Volume 94, Issue 77

Thursday, February 8, 2001


Clarkson proves her mettle

Pursuing the right shoe for you

Balls, pucks and press

Pursuing the right shoe for you

By Joel Brown
Gazette Staff

Once upon a time a running shoe was simply a running shoe. As long as it had a durable upper and rubber sole, you were good to go.

But now the talk is all about spring-loaded soles, gels and other materials that seem more suitable for space travel than something that belongs on your foot.

When you combine all this new age technology with the hype shoe barons put on their new products, the average sneaker buyer can get really confused about what to look for in a new shoe.

"There's no such thing as the best shoe, it's what's the best shoe for you," said Kelly Harris, an assistant manager at the Running Room, an athletic apparel store in London.

Long gone are the days when it was acceptable to take heed from the 'Bo knows' campaign and use the same kicks for any sport from football to golf. Cross-trainers may be economical and convenient but they aren't necessarily good, she said.

Lauren Starr/Gazette

"There is a big difference because shoes nowadays are highly specific to each sport," Harris said. "A lot of people buy cross-trainers because they want a shoe that does everything and save money [in the process].

"But the thing is running shoes often have a lot more cushion than basketball shoes. If you use running shoes for squash or basketball they'll break down prematurely because they're not made with lateral strength. They're designed for one thing and one thing only, and that's to go forward.

"I say to people, if you can afford it, you should get different shoes for each sport that you participate in. Is it worth protecting your body for? I think so."

Another thing to remember when purchasing shoes is that it's not always what your shoe can do for you, it's what you can do for your shoe, she said.

"When you start running, you almost need better shoes than when you're fit because you muscles aren't strong yet," Harris said. "A lot of mistakes happen when a person is unfamiliar with the shoes associated with the sport they want to get into. Also, a lot don't know if they want to stay with the sport so they try to save money and go to [a department store]."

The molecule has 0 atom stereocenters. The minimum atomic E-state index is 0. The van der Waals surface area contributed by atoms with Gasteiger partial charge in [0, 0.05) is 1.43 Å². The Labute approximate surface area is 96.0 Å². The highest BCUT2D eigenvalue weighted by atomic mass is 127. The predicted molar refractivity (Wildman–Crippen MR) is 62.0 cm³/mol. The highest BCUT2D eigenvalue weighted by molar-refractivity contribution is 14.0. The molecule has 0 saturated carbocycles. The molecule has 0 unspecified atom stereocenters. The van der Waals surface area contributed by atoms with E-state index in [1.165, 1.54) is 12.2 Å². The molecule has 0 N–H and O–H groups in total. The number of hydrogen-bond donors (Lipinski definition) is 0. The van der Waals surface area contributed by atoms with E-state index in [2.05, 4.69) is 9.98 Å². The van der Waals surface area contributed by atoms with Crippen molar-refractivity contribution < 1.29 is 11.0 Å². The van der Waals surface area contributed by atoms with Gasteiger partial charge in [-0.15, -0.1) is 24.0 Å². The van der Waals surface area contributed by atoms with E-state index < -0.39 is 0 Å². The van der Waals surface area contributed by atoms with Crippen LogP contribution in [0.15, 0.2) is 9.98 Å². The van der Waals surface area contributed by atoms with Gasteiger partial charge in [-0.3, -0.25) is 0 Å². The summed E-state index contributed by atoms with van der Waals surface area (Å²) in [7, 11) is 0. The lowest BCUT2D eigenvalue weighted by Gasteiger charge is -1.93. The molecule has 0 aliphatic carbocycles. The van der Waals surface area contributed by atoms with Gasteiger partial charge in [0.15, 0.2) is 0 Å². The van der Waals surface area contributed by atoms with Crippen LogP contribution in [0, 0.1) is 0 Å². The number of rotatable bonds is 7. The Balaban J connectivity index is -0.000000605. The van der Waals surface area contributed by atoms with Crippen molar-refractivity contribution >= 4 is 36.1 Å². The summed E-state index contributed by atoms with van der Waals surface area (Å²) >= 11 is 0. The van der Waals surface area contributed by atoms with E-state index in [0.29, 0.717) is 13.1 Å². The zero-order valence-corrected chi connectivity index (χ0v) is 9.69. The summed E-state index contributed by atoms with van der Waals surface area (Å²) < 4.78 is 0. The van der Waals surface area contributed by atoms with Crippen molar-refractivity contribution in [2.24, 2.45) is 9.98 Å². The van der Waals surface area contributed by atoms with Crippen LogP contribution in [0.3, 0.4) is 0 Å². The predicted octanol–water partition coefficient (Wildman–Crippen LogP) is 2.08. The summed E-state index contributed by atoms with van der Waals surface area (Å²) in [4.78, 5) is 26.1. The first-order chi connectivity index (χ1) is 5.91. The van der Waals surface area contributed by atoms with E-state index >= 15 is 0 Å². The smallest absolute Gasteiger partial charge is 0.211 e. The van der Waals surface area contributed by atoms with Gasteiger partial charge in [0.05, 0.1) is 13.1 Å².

According to Harris, it is critical to take into account the degree of pronation an athlete produces in their movements. In English that's to what to extent the arch collapses when the foot rolls in. The better able you are to correct it, the less stress it takes off the foot.

Orthotics, an prescription shoe insert, are used by many high-level athletes to limit pronation.

If the right type of shoe isn't chosen, various forms of tendonitis can set in, which can affect performance and even put you on the bench for awhile.

"Most problems are around foot and ankle, mainly because of overuse," said Ned Amendola, an associate professor of surgery at Western. "Runners [sustain injuries] especially because they put so much abuse on their ankles."

Western's track and field head coach, Vickie Croley, said she believes when choosing a shoe that it is not only important to consider what sport you are playing, but what activities you will be performing.

"With regards to training you need a shoe that provides a lot of support, cushioning and is capable of enduring the pounding and jumping," she said.

The type of terrain you're performing on and weather condition you'll be participating in also needs to be taken into account.

So remember: Just because a shoe fits doesn't necessarily mean you should buy it. With all this in mind, you should have a lot running through your head the next time you step out to buy that new pair of shoes.

To Contact The Sports Department:

Copyright The Gazette 2000